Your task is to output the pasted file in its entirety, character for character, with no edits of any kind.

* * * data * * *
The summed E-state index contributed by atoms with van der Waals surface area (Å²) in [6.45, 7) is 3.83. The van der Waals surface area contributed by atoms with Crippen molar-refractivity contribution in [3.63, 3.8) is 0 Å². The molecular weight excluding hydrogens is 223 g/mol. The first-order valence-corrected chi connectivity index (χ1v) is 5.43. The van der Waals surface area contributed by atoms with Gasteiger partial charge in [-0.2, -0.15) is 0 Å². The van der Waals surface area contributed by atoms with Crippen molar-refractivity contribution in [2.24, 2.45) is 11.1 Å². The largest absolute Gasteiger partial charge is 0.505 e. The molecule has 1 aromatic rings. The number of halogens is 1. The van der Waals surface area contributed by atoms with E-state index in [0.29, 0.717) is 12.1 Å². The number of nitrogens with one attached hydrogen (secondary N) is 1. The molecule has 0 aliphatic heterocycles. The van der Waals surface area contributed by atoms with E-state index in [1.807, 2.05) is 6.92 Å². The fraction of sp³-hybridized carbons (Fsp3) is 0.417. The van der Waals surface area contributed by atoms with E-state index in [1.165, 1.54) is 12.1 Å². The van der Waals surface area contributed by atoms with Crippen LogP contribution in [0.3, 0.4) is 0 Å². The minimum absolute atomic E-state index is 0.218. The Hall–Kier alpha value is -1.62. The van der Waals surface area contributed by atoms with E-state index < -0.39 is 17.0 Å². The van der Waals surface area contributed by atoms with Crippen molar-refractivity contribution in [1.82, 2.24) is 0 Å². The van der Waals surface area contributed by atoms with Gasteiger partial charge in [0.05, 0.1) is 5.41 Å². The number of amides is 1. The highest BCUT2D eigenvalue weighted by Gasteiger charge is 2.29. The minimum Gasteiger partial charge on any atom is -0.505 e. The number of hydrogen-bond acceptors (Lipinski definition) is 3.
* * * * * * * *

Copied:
The summed E-state index contributed by atoms with van der Waals surface area (Å²) in [6.45, 7) is 3.83. The van der Waals surface area contributed by atoms with Crippen molar-refractivity contribution in [3.63, 3.8) is 0 Å². The molecular weight excluding hydrogens is 223 g/mol. The first-order valence-corrected chi connectivity index (χ1v) is 5.43. The van der Waals surface area contributed by atoms with Gasteiger partial charge in [-0.2, -0.15) is 0 Å². The van der Waals surface area contributed by atoms with Crippen molar-refractivity contribution in [2.24, 2.45) is 11.1 Å². The largest absolute Gasteiger partial charge is 0.505 e. The molecule has 1 aromatic rings. The number of halogens is 1. The van der Waals surface area contributed by atoms with E-state index in [0.29, 0.717) is 12.1 Å². The number of nitrogens with one attached hydrogen (secondary N) is 1. The molecule has 0 aliphatic heterocycles. The van der Waals surface area contributed by atoms with E-state index in [1.807, 2.05) is 6.92 Å². The fraction of sp³-hybridized carbons (Fsp3) is 0.417. The van der Waals surface area contributed by atoms with E-state index in [1.165, 1.54) is 12.1 Å². The van der Waals surface area contributed by atoms with Crippen LogP contribution in [0.3, 0.4) is 0 Å². The minimum absolute atomic E-state index is 0.218. The Hall–Kier alpha value is -1.62. The van der Waals surface area contributed by atoms with E-state index < -0.39 is 17.0 Å². The van der Waals surface area contributed by atoms with Crippen molar-refractivity contribution in [1.82, 2.24) is 0 Å². The van der Waals surface area contributed by atoms with Gasteiger partial charge in [0.05, 0.1) is 5.41 Å². The number of amides is 1. The highest BCUT2D eigenvalue weighted by Gasteiger charge is 2.29. The minimum Gasteiger partial charge on any atom is -0.505 e. The number of hydrogen-bond acceptors (Lipinski definition) is 3.